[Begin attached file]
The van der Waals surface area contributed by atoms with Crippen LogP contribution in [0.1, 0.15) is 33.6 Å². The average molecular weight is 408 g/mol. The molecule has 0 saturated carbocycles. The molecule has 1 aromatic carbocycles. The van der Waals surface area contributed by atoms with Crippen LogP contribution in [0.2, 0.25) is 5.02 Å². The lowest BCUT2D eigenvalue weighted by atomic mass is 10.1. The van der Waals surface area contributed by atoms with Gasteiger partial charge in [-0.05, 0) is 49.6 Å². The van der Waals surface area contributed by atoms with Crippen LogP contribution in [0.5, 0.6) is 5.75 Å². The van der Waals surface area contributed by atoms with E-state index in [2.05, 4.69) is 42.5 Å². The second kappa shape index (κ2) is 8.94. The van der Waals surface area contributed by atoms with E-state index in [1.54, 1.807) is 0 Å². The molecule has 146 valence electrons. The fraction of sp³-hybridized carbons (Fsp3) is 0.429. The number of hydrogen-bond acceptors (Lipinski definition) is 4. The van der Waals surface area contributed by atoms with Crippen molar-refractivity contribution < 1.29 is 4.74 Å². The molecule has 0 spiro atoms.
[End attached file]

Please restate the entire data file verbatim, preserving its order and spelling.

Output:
The van der Waals surface area contributed by atoms with Crippen LogP contribution in [0.1, 0.15) is 33.6 Å². The average molecular weight is 408 g/mol. The molecule has 0 saturated carbocycles. The molecule has 1 aromatic carbocycles. The van der Waals surface area contributed by atoms with Crippen LogP contribution in [0.2, 0.25) is 5.02 Å². The lowest BCUT2D eigenvalue weighted by atomic mass is 10.1. The van der Waals surface area contributed by atoms with Gasteiger partial charge in [-0.05, 0) is 49.6 Å². The van der Waals surface area contributed by atoms with Crippen LogP contribution in [0.5, 0.6) is 5.75 Å². The van der Waals surface area contributed by atoms with E-state index in [2.05, 4.69) is 42.5 Å². The second kappa shape index (κ2) is 8.94. The van der Waals surface area contributed by atoms with E-state index in [1.54, 1.807) is 0 Å². The molecule has 146 valence electrons. The fraction of sp³-hybridized carbons (Fsp3) is 0.429. The number of hydrogen-bond acceptors (Lipinski definition) is 4. The van der Waals surface area contributed by atoms with Crippen molar-refractivity contribution < 1.29 is 4.74 Å². The molecule has 0 spiro atoms.